Sunday, March 14, 2010

"Alice in Wonderland"

Logically, the most passionate viewers of Tim Burton’s “Alice in Wonderland” will be the fans of Burton, Johnny Depp and Lewis Carroll. However, while the first two elements do live up to expectations, the third one certainly doesn’t. In fact, I would highly not recommend anyone to reread either of the original “Alice” books before watching the movie. Because truth be told, there is just as much Carroll in Burton’s “Wonderland” as there is Conan Doyle in Guy Ritchie’s “Sherlock Holmes.”

A curly blonde Alice Kingsley – eight years after her Wonderland adventure – is being forced to marry a young lord so obnoxious, that hardly anyone could reproach her for not wanting to have him. Taking time “to think,” she runs off, and … follows a white rabbit to a hole in the ground. For a bit the plot goes on just like the original. Up to the moment when Alice walks into a talking flower garden. First she gets to meet many of the famed Wonderland characters all at once, next she’s being chased by a monster dog, and has to do a lot of running and hiding.

Soon enough Alice runs into Mad Hatter – Depp in his most extreme makeup yet. As one of the story's centerpieces, Hatter takes up a lot of screen time which is a real treat. Others – vile Red Queen (Helena Bohnem-Carter) with a hydro-cephalic head, Crispin Glover’s Black Knight, Tweedldee and Tweedledum, the nutty Mad Hare, and of course, the toothy Cheshire Cat – keep him good company. But you still can’t help asking questions like: “Why just the Queens - where are the Kings?” “Where is good old White Knight?” “And why the Dormouse, famous for her lethargic tendencies, keeps on restlessly running around?” And finally: "Why so serious?"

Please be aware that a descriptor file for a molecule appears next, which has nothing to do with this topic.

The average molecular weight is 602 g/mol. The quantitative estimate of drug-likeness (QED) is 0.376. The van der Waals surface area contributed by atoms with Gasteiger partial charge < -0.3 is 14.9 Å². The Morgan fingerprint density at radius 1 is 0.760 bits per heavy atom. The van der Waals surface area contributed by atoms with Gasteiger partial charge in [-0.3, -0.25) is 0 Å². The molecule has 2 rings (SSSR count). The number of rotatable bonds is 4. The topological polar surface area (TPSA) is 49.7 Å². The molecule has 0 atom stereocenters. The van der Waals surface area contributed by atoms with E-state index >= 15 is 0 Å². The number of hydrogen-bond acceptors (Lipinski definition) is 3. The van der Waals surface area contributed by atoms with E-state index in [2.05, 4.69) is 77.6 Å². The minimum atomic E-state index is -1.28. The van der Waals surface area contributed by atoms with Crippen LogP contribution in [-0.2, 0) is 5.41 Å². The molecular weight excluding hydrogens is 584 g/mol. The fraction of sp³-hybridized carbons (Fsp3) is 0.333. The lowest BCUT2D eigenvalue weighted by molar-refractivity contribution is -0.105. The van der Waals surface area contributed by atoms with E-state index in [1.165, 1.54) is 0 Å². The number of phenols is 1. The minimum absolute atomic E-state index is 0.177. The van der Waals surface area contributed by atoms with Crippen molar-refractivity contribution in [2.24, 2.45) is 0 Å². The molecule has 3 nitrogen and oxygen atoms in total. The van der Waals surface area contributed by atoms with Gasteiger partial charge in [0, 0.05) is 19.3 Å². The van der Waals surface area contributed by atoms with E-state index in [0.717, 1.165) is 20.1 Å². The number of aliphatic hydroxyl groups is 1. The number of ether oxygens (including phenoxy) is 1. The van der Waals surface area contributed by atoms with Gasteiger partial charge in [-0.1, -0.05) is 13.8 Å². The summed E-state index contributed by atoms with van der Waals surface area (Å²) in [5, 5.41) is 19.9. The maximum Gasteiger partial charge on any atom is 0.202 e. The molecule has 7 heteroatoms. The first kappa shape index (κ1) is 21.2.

The original “Alice in Wonderland” was partly a parody of life in Victorian England, partly an intriguing parable wrapped as a children’s fairy-tale, but saturated with double meanings, wordplay and philosophical explorations. “Alice” movie leaves all the sensible “nonsense” completely out, instead focusing on the fairy-tale base, only taking, at times, a dramatically serious approach. Burton’s “Wonderland” and its inhabitants sacrifice their depth for extreme grotesqueness which is delivered generously and in full. The visual part of the film is an impressive piece of work and the cast is perfect. If you can manage to appreciate just that, you can as well enjoy the movie immensely.

What is, nevertheless, deeply disappointing, is that the story is modeled after the most trivial formula of all – the battle of good and evil, with Alice as a messiah whose task it is to save all. Isn't that the most overused plot of all time?

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